Layers of the Mind

JERRY IVERSON’S COLLAGED PAINTINGS SPEAK TO THE BIG QUESTIONS. Although he uses mainly black ink and white paper, his perspective is far from simple. For Iverson, the investigations into God, evolution, language and war pivot on the intersections of black lines where connections are made, or not made. His abstract work reaches into our collective consciousness, taking with it pointers from the unembellished landscape that envelopes his life.

“In 1996 and 2003 we had to evacuate because of fires near our home,” Iverson says, of his place north of Big Timber. “The burnt trees make stark and oddly balanced black lines, and the dry grass and snow give a beautiful golden white background. I love the look of this harsh land.”

In his workspace there sits an old paint can filled with rabbit skin glue on top of an electric hot plate, which sits on top of a plank, which sits on top of a wood stove. As the gelatinous glue begins to warm and liquefy, its gamey smell permeates the small log cabin studio. Papers, postcards, posters, notes, photographs and a hornets’ nest stuck to cardboard cover the walls. Hanging from the rafters are the three 80-inch long panels Iverson is working on. They need to hang together because in the end they will be a single piece.

Iverson likes to work this way because it makes the pieces more complex and adds tension if the panels are constructed individually and screwed together at the end.

“I start with Sumi ink on different kinds of paper,” he says, laying out one of the panels on a makeshift workbench, made from an old sawhorse covered in cracked lacquer and dried glue. He is surrounded by mounds of tissue paper, newsprint and thicker architectural paper, like a bird secure in his nest. Most of the papers have been marked with his Sumi ink lines, thick calligraphic gestures Iverson’s made using the same broad brush he’s used for the last 13 years.

When the rabbit glue — the oldest of all glues — is ready, he lifts the can onto the flat panel and begins a process of layering and gluing. Reaching around behind him, he takes a sugar-white sheet and tears off a piece, leaving most of the inked character intact. Dipping the entire paper into the glue bucket, smoothing it onto the panel, he continues to reach, rip, dip and smooth, creating a rhythm of his own. Although he is talking at the moment, when he is alone in this place, his thoughts and intentions alone guide his actions.

“My passion is philosophy,” he says, reaching for a diaphanous slip of tissue paper. “I came to art after studying philosophy. For me, art is an expression of a philosophical idea.”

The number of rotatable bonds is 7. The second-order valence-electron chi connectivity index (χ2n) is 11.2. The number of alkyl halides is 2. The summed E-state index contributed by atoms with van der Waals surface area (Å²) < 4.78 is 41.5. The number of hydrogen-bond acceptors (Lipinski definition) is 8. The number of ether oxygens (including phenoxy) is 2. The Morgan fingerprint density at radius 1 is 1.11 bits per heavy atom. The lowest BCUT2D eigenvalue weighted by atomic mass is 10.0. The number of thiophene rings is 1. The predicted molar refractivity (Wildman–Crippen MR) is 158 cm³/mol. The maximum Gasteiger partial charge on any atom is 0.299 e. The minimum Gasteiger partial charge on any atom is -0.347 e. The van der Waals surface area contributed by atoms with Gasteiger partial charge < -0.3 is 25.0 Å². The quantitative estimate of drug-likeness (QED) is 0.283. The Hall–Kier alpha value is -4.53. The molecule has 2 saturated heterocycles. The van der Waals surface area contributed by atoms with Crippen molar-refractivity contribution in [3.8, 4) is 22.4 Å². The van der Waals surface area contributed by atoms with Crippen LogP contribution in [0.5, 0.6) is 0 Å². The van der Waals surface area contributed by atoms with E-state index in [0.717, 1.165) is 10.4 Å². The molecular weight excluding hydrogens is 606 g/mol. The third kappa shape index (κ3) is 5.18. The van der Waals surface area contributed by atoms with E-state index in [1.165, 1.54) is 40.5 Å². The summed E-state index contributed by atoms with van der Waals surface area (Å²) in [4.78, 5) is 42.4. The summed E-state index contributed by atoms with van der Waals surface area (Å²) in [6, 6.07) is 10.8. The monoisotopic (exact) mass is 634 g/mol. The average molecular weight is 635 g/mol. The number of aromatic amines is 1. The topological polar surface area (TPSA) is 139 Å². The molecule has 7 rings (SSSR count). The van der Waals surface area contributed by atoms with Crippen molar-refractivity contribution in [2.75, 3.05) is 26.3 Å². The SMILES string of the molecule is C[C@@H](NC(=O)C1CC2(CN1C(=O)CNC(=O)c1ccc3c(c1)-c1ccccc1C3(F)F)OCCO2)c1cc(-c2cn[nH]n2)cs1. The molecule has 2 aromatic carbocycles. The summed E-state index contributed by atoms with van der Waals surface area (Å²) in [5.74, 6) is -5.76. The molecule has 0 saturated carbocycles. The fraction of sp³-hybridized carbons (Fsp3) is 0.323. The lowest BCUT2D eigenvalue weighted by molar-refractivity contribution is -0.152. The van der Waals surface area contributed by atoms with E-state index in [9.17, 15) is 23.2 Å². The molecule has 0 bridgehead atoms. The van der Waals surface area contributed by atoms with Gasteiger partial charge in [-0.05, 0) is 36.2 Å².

The papers he reaches for, either underfoot, from a box, or beneath a pile are his palette.

“I know where everything is,” he says. “I know what I want, to build up the layers, and how I want it look at the end.”

Before he starts the collage process, he marks his found paper with the Sumi ink lines. But before he even does that, he sketches the abstract lines in a hardcover black book he keeps by his side; although all of his paintings look spontaneous, they are well-thought out and conceived.

In 2011, Iverson was chosen as one of seven award-winners for the Contemporary Northwest Art Award, out of about 300 nominees. Bonnie Laing-Malcolmson, The Arlene and Harold Schnitzer Curator of Northwest Art at the Portland Art Museum, reviewed all the work and selected 28 finalists.

“I wanted to choose artists I thought had the best work in Washington, Oregon, Idaho, Montana and Wyoming,” Laing-Malcolmson says. “From that group I chose seven award winners.”

The seven winners were featured in a group show at the Portland Art Museum, which included Iverson.

“I think there is a kind of honesty and immediacy about his work,” she says. “I like that it’s beautiful and abstract. The colors relate to the Montana landscape in winter. And they come from a deeply personal space in Jerry. There’s a power in it that comes from the ideas at the root of the work. He’s conceptual but he also looks at the land around him.”

She points to the black lines of fence posts and the bark of burnt trees.

“It’s not literal, it reflects his feelings about humanity, war and peace,” she says. “He sheared sheep for years and his Language series is about how he met people he respected but were philosophically different from him.”